Often in the course of our work we envision the next step, the transitions we undergo on the journey to health, the losses we experience, in our own lives, the lives of our clients, and in our communities. What heightens our consciousness and opens us to experience shifting landscapes with a deeper understanding of our own nature and the larger natural world? What are the lessons of Chaco? The ability to recognize that within impermanence traces of our origins remain. That even seemingly advanced societies will fail, yet people rise up from adversity and move beyond limitations to embrace new horizons.

It’s hard not to reflect on the pervasive trauma that impacts the lives of so many people around the globe. Events that set circumstances in motion that can be harmful or threatening and have lasting impact on physical, emotional and spiritual well-being. Yet there are amazing individuals who despite the events that help to shape their lives rise above them to move in previously unexpected directions. Research demonstrates that just one positive person in the life of a traumatized child can aid in offsetting horrific experiences and guide them toward a positive and productive life. Somehow, whether through our work, community resources, just being with someone to hold space people find a way to cope. Within the events that limit there are also deep insights that can guide the journey toward the other side, able to ascend and move outward in previously unexpected directions. May each one of us find our path home and serve as a guide to those seeking a new kind of home.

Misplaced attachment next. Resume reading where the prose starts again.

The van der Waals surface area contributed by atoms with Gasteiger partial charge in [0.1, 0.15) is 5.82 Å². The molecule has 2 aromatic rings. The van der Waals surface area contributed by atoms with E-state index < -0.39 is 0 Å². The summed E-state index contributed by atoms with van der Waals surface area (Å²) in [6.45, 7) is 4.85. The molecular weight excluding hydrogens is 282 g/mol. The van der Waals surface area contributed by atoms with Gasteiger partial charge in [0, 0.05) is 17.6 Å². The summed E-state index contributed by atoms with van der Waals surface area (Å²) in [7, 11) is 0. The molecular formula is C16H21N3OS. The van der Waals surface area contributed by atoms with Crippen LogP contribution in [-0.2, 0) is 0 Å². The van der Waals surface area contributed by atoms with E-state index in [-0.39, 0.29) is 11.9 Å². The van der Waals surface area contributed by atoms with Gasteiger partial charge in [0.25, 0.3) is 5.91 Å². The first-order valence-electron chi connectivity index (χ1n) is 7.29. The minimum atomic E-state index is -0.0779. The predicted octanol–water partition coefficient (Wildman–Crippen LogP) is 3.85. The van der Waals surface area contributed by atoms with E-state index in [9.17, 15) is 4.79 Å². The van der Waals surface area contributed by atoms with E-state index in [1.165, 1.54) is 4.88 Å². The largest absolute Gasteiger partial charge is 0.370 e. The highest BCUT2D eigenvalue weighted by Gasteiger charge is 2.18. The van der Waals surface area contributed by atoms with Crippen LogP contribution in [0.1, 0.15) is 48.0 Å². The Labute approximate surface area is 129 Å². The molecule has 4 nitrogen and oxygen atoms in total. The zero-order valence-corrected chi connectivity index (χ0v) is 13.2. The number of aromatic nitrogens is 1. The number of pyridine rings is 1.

Blessings from the Mothership

Donna and I were recently interviewed by Julia Griffin for her new free online summit which will air October 1st to 14th, 2019. Our interview, Sound, Nature and an Integrative Life for Expanded Consciousness and Health, will air on September 7th. This speaker series explores the power of connections, identifying strategies to engage in life more fully, to identify what brings you peace and joy and a true sense of purpose. Julia has gathered an interesting group of speakers, expert teachers, healers, coaches, and educators who each share their skills, to support healing and growth, offering suggestions to aid in transforming the patterns that limit your life while tuning into higher frequencies on a path toward heightened consciousness and health. Click on one of these links to reserve your spot -